Richard Florida is a co-founder and editor at large of CityLab and a senior editor at The Atlantic. He is a university professor in the University of Toronto’s School of Cities and Rotman School of Management, and a distinguished fellow at New York University’s Schack Institute of Real Estate.
A surge in tourism has led to a backlash in cities where residents feel overrun. How can these cities use tourism to their benefit?
With summer travel season now in high gear, a number of the world’s cities are witnessing a backlash against tourism. Venice, Barcelona, San Sebastián (on the northern coast of Spain), and the island of Mallorca have seen anti-tourism protests aimed at visitors and cruise ships, along with graffiti slogans like “Tourists go home” and “Tourists are terrorists.” Protests have also sprung up in Auckland, New Zealand over double-decker sightseeing buses that clog the city’s streets. Some call this influx of visitors and the pressures it brings “over-tourism.”
The past decade or so has seen a surge in tourism, driven by a rising middle class across the world, especially in large emerging economies like China. Tourism has also become more affordable and accessible, with cheaper airfares and accommodations made possible through online booking services such as Airbnb. International tourism rose from fewer than 300 million trips in 1980 to some 500 million in 1995, before exploding to 1.3 billion trips in 2017—a number that’s expected to rise to 1.8 billion in 2030.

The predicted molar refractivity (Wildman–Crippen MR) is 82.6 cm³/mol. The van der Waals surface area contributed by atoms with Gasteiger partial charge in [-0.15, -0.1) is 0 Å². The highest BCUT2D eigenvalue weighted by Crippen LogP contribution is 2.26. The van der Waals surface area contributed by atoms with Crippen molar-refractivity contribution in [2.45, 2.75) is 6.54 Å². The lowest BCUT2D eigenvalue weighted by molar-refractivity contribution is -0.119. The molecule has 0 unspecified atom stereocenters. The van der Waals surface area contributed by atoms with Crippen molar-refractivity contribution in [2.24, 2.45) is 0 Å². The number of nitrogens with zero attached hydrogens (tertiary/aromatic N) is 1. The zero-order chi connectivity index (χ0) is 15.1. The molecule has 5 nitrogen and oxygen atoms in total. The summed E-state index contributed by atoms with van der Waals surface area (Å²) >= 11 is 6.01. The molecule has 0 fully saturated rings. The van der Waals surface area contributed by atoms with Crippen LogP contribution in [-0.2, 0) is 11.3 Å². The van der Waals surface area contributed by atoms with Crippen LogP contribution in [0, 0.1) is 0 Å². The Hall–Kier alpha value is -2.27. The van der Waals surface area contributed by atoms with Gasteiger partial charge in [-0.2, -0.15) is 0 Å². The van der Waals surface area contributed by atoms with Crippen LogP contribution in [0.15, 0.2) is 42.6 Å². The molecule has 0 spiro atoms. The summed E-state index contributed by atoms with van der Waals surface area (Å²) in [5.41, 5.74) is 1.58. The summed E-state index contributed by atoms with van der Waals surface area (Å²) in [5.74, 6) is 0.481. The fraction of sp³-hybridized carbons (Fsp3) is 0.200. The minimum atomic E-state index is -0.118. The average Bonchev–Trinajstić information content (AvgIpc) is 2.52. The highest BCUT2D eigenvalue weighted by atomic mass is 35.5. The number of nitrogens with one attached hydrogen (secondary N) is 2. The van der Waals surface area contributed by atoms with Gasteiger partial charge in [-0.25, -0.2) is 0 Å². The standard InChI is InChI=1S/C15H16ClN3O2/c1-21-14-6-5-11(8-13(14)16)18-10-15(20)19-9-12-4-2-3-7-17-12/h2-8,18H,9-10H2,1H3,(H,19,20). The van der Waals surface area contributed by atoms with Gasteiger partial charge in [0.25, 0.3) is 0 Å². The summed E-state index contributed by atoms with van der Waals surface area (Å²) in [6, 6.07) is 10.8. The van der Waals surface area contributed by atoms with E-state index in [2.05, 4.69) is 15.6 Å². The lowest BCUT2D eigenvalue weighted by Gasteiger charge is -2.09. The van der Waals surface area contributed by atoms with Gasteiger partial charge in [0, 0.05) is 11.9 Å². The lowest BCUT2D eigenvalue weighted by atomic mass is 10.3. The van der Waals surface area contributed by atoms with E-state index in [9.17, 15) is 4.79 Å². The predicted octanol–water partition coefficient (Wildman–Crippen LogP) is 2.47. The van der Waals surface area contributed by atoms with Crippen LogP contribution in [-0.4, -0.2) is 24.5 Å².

Much of this growth has been driven by China. In 2017, Chinese tourists made about 130 million trips abroad—a big jump from a decade ago. China also accounts for an estimated 80 percent of the growth in tourism spending over the past 10 or so years.
Tourism is highly concentrated in a handful of destination cities around the world. Today, roughly half (46 percent) of all global tourism is concentrated in the top 100 cities, where tourism grew almost 25 percent faster than the worldwide rate. The world’s leading hotspots include Hong Kong, Bangkok, London, Singapore, Paris, Dubai, Istanbul, and New York. In 2016, New York City hosted more than 60 million tourists, up from 35 million in 2002. Tourism in London has also grown by 20 percent over the past several years, while tourism in Berlin more than doubled from 2005 (15 million) to 2016 (31 million).
City governments in some of these hotspots are trying to cope with so-called over-tourism. Venice and Dubrovnik have sought to restrict cruise ships. Amsterdam has tried to curtail tourist shops selling over-priced souvenirs and waffles. Reykjavik is reigning in the indecent behavior of tourists who pour in on cheap flights. Milan has temporarily banned food trucks and selfie sticks in one of its most-frequented neighborhoods. And Rome has prohibited people from eating or cavorting in public fountains, restricted drinking on the streets at night, and sought to limit tourists’ access to popular sites like the Trevi Fountain.